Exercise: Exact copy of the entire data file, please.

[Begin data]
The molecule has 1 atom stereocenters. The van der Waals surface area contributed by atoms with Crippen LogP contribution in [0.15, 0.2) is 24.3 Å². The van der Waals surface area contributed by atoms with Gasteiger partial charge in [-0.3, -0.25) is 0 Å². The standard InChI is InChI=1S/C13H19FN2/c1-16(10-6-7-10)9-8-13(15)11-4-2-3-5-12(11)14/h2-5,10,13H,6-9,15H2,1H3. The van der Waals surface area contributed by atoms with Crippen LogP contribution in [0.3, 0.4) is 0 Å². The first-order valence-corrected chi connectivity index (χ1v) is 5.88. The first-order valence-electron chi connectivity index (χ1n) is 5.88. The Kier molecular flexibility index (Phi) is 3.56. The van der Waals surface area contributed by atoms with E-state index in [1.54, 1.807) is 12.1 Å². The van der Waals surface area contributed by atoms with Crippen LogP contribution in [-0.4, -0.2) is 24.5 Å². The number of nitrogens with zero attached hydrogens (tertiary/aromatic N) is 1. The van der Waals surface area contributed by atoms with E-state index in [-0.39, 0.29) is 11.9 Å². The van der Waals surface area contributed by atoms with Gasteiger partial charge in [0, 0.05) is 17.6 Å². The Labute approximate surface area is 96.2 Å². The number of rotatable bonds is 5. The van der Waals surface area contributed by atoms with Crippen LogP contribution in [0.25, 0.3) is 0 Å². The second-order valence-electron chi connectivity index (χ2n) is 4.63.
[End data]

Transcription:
The molecule has 1 atom stereocenters. The van der Waals surface area contributed by atoms with Crippen LogP contribution in [0.15, 0.2) is 24.3 Å². The van der Waals surface area contributed by atoms with Gasteiger partial charge in [-0.3, -0.25) is 0 Å². The standard InChI is InChI=1S/C13H19FN2/c1-16(10-6-7-10)9-8-13(15)11-4-2-3-5-12(11)14/h2-5,10,13H,6-9,15H2,1H3. The van der Waals surface area contributed by atoms with Crippen LogP contribution in [0.3, 0.4) is 0 Å². The first-order valence-corrected chi connectivity index (χ1v) is 5.88. The first-order valence-electron chi connectivity index (χ1n) is 5.88. The Kier molecular flexibility index (Phi) is 3.56. The van der Waals surface area contributed by atoms with E-state index in [1.54, 1.807) is 12.1 Å². The van der Waals surface area contributed by atoms with Crippen LogP contribution in [-0.4, -0.2) is 24.5 Å². The number of nitrogens with zero attached hydrogens (tertiary/aromatic N) is 1. The van der Waals surface area contributed by atoms with E-state index in [-0.39, 0.29) is 11.9 Å². The van der Waals surface area contributed by atoms with Gasteiger partial charge in [0, 0.05) is 17.6 Å². The Labute approximate surface area is 96.2 Å². The number of rotatable bonds is 5. The van der Waals surface area contributed by atoms with Crippen LogP contribution in [0.25, 0.3) is 0 Å². The second-order valence-electron chi connectivity index (χ2n) is 4.63.